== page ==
Urban planning policies in Sarajevo after the Second World War led one of the most impressive buildings in this city to be completely hidden. The outlines of the former Great Jewish Temple are almost impossible to see today.
Once the largest vaulted building in the Balkans, the Great Jewish Temple is located in the center of Sarajevo, but thanks to urban planning, it is invisible and hidden among the surrounding buildings. The only view of this once magnificent building is visible from the Metalac playground.
The Great Jewish Temple is probably the most monumental building built in Sarajevo in the period between the two world wars. As the number of Jews in Sarajevo was constantly increasing at the beginning of the 20th century, the existing synagogues could accommodate only a quarter of the Jews, and as early as 1900, there were discussions about building a much larger temple.
In 1923, in the organization of the Sephardic municipality, a committee for the construction of the temple was formed, headed by Avram Majer Altarac. The committee secured adequate land and then a tender for the project was announced. The project of the Zagreb architect Rudolf Lubynski was chosen as the best solution. The foundation stone was laid on June 15th, 1926, and construction was completed in 1930.
Moreover, the Great Jewish Temple was covered with a dome made of reinforced concrete without ribs, the so-called dome of the full moon. The dome stood on 26 pillars decorated with arabesques and marble. The temple could accommodate a thousand believers, and in the middle of the dome, there was a 16-meter-high chandelier made of bronze.
Unfortunately, the temple survived for only ten years, immediately after the occupation of Sarajevo in 1941, the Nazis destroyed the Great Jewish Temple. Everything that was valuable was stolen, and the rest was burned. Explosives destroyed one part of the structure itself. As only 10 to 20 percent of the pre-war Jewish population remained in Sarajevo due to the Holocaust, the community decided to donate the building to the authorities.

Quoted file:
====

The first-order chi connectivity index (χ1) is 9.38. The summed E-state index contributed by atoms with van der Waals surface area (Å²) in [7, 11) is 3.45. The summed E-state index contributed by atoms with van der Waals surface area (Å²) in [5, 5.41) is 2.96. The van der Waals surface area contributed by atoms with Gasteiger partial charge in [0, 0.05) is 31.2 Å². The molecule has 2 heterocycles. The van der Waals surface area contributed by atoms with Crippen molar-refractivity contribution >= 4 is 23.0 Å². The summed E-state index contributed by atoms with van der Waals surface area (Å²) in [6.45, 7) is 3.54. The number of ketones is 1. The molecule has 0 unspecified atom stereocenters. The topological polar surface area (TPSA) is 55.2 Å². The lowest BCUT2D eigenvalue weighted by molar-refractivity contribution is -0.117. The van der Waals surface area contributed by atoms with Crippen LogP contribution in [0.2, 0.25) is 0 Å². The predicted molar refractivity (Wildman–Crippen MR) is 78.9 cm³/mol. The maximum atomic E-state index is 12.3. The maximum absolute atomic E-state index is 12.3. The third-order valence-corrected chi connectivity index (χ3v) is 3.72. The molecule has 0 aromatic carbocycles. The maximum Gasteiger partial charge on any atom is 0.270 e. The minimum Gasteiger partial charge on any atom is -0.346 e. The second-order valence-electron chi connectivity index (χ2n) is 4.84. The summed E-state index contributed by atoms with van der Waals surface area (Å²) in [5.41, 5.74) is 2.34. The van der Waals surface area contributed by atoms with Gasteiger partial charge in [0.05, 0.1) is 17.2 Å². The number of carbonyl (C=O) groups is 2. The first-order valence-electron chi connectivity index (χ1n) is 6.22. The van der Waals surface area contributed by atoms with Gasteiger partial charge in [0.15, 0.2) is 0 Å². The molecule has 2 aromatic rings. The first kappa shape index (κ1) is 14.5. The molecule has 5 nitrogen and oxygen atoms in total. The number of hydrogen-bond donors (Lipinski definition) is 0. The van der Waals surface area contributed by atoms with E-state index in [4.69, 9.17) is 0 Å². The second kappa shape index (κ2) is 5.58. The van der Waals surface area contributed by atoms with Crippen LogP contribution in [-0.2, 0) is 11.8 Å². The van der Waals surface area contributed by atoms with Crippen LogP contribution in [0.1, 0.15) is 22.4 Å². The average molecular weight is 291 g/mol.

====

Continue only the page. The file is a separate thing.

The building was renovated only in 1965 when the Jewish municipality donated the building to the city of Sarajevo for the Djuro Djakovic Workers’ University. After it was given a new function, the building underwent major changes, a concert hall was installed in the area of the dome. The hall is lined with teak imported from Australia, and due to the need for acoustics, the dome is completely bricked both inside and outside.
During the aggression against Bosnia and Herzegovina (BiH), the institution changed its name to the Bosnian Cultural Center, known as BKC, and its main goal and task was to contribute to the development of culture, art, and cultural life in Sarajevo. In this way, the legacy of the once impressive Great Jewish Temple lives on in Sarajevo today, Klix.ba reports.